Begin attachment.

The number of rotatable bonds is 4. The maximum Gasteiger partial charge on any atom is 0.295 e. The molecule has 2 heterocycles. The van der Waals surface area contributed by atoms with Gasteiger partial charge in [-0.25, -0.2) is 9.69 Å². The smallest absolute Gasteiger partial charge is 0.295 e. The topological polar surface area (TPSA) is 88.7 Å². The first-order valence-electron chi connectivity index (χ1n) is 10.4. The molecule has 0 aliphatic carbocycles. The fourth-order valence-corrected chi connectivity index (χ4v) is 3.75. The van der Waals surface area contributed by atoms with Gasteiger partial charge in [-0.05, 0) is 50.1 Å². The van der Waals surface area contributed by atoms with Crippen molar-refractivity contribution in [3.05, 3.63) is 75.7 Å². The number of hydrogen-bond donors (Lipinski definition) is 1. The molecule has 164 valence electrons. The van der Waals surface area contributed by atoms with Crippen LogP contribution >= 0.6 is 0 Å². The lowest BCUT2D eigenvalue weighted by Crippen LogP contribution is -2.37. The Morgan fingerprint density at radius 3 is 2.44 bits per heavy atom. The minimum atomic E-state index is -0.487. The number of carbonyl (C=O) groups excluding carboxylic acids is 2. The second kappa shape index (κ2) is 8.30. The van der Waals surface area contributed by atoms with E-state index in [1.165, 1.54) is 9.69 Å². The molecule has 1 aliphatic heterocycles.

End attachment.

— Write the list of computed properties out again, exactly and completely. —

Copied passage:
The number of rotatable bonds is 4. The maximum Gasteiger partial charge on any atom is 0.295 e. The molecule has 2 heterocycles. The van der Waals surface area contributed by atoms with Gasteiger partial charge in [-0.25, -0.2) is 9.69 Å². The smallest absolute Gasteiger partial charge is 0.295 e. The topological polar surface area (TPSA) is 88.7 Å². The first-order valence-electron chi connectivity index (χ1n) is 10.4. The molecule has 0 aliphatic carbocycles. The fourth-order valence-corrected chi connectivity index (χ4v) is 3.75. The van der Waals surface area contributed by atoms with Gasteiger partial charge in [-0.05, 0) is 50.1 Å². The van der Waals surface area contributed by atoms with Crippen molar-refractivity contribution in [3.05, 3.63) is 75.7 Å². The number of hydrogen-bond donors (Lipinski definition) is 1. The molecule has 164 valence electrons. The van der Waals surface area contributed by atoms with Crippen LogP contribution >= 0.6 is 0 Å². The lowest BCUT2D eigenvalue weighted by Crippen LogP contribution is -2.37. The Morgan fingerprint density at radius 3 is 2.44 bits per heavy atom. The minimum atomic E-state index is -0.487. The number of carbonyl (C=O) groups excluding carboxylic acids is 2. The second kappa shape index (κ2) is 8.30. The van der Waals surface area contributed by atoms with E-state index in [1.165, 1.54) is 9.69 Å². The molecule has 1 aliphatic heterocycles.